##### created on 2012-05-24, edited on 2012-05-24

# A* Pathfinding Tutorial

**Hi** there. It has been over a year since my last post, I’ve read some of my old posts and noticed that I have been all whiny about doing something about curve fitting or something like that but things have changed. As the title says, this article is about A* Pathfinding Algorithm. Well, there is a big source on the internet about A* and other pathfinding algorithms, I needed to learn these things because of a tower defense game I’m working on and I have come up with this post. I hope you like it.

According to Wikipedia, A* Pathfinding Algorithm is first described in 1968 by Peter Hart, Nils Nilsson and Bertram Raphael and is an extension of Edsger Djikstra’s 1959 algorithm. I suggest reading the article about A* Pathfinding on Wikipedia for more information.

I will try to explain the concept as simple as possible for true beginners like me. So let’s start.

First of all, we should know about the area we are searching for the shortest path. The area can be a **grid** or a **graph**. Actually this makes no difference.

###### Here are an illustration of a grid and an illustration of a graph

A square in a grid or a circle in a graph is called a node. A node is the most basic element in a search algorithm. We should know well about the nodes. A node has 3 important properties.

**H score**: H is for heuristic. H score is the estimated movement cost from the respective node to the target node.

**G score**: G score is the movement cost from the starting node to the respective node.

**F score**: F score is the sum of G score and H score. **F = G + H**

### Pseudo Algorithm

I will to try to explain the algorithm step by step because I think this is the easiest way to do.

**1.** Examine the search area. Define the start and finish nodes. Calculate each H cost (heuristic) from each node to the finish node. Note that, right now all of the G cost values for each node is “0”. You will get a grid like this.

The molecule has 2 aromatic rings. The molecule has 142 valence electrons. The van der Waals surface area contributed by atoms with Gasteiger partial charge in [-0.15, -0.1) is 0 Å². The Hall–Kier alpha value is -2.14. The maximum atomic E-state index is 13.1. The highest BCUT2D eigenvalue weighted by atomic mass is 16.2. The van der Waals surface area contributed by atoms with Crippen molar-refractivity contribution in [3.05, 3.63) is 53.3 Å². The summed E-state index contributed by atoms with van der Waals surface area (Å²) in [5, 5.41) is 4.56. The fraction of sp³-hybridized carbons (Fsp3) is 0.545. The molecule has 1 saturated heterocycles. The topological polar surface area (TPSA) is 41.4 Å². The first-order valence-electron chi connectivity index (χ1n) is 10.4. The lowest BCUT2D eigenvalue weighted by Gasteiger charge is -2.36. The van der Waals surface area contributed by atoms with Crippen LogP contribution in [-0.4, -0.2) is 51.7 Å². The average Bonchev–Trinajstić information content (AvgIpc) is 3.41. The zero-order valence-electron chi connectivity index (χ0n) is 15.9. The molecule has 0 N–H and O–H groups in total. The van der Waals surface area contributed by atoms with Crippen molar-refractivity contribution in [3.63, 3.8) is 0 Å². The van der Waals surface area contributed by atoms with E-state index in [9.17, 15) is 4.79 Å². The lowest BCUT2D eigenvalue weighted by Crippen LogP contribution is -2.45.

###### H costs are calculated according to the rule: no diagonal movement

**2.** Add the start node to the frontier list, right now start node is the only node in the frontier list, so we select the start node as the best node. (minimum F cost)

**3.** Examine each neighbour of the selected node. Since the diagonal movement is forbidden for this example, the neighbours should be the top, bottom, left and right nodes of the selected node.

**4.** Add each neighbour of the selected node to the frontier list. Add 1 to the G cost value of the selected node and assign this value to the G cost values of its neighbours. Remove the selected node from the frontier list and add it to the visited list. By doing this, we won’t get stuck by searching for the same node again and again.

**5.** Remember F = G + H, according to this function now choose the node in the frontier list which has the smallest F cost. Then go to step 3, if you are on the finish node then stop. You have found the shortest path.

I’ve developed a simple application for the sake of better understanding of A* Pathfinding Algorithm. With the application you can observe and examine how the H, G and F scores change. Because of the lousy interface, once again I need to explain how to use the application.

- “Set Start” button lets you to choose the starting node.
- “Set Finish” button lets you to choose the finish node.
- “Set Obstacle” button lets you to make a node impassable
- “Find Path” button starts the simulation
- “Switch Type” button lets you choose between the step by step and instant simulation types

If you think that this article is wrong or missing, or maybe you have a question, please feel free to send me a message.